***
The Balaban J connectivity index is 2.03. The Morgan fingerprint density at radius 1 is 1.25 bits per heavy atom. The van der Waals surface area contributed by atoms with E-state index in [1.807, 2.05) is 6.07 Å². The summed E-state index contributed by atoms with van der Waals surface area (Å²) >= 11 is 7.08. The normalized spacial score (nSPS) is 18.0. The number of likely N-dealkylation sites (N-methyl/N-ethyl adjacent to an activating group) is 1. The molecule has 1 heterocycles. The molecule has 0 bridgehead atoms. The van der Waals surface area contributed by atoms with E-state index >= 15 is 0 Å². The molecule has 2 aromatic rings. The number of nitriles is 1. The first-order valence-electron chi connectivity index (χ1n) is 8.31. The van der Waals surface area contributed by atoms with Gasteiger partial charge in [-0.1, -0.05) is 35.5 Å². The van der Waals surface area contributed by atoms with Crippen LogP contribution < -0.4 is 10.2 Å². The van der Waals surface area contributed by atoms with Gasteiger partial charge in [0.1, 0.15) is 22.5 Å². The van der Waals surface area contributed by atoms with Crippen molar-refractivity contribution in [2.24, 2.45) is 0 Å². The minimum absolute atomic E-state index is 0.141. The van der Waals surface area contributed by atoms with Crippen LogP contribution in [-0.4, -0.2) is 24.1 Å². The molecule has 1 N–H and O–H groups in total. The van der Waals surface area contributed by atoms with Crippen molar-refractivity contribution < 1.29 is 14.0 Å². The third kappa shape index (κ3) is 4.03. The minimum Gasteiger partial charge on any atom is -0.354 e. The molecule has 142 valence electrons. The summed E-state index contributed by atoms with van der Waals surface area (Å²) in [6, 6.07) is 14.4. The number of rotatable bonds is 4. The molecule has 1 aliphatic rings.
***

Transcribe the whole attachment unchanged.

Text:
The Balaban J connectivity index is 2.03. The Morgan fingerprint density at radius 1 is 1.25 bits per heavy atom. The van der Waals surface area contributed by atoms with E-state index in [1.807, 2.05) is 6.07 Å². The summed E-state index contributed by atoms with van der Waals surface area (Å²) >= 11 is 7.08. The normalized spacial score (nSPS) is 18.0. The number of likely N-dealkylation sites (N-methyl/N-ethyl adjacent to an activating group) is 1. The molecule has 1 heterocycles. The molecule has 0 bridgehead atoms. The van der Waals surface area contributed by atoms with E-state index >= 15 is 0 Å². The molecule has 2 aromatic rings. The number of nitriles is 1. The first-order valence-electron chi connectivity index (χ1n) is 8.31. The van der Waals surface area contributed by atoms with Gasteiger partial charge in [-0.1, -0.05) is 35.5 Å². The van der Waals surface area contributed by atoms with Crippen LogP contribution < -0.4 is 10.2 Å². The van der Waals surface area contributed by atoms with Gasteiger partial charge in [0.1, 0.15) is 22.5 Å². The van der Waals surface area contributed by atoms with Crippen molar-refractivity contribution in [2.24, 2.45) is 0 Å². The minimum absolute atomic E-state index is 0.141. The van der Waals surface area contributed by atoms with Crippen LogP contribution in [-0.4, -0.2) is 24.1 Å². The molecule has 1 N–H and O–H groups in total. The van der Waals surface area contributed by atoms with Crippen molar-refractivity contribution < 1.29 is 14.0 Å². The third kappa shape index (κ3) is 4.03. The minimum Gasteiger partial charge on any atom is -0.354 e. The molecule has 142 valence electrons. The summed E-state index contributed by atoms with van der Waals surface area (Å²) in [6, 6.07) is 14.4. The number of rotatable bonds is 4. The molecule has 1 aliphatic rings.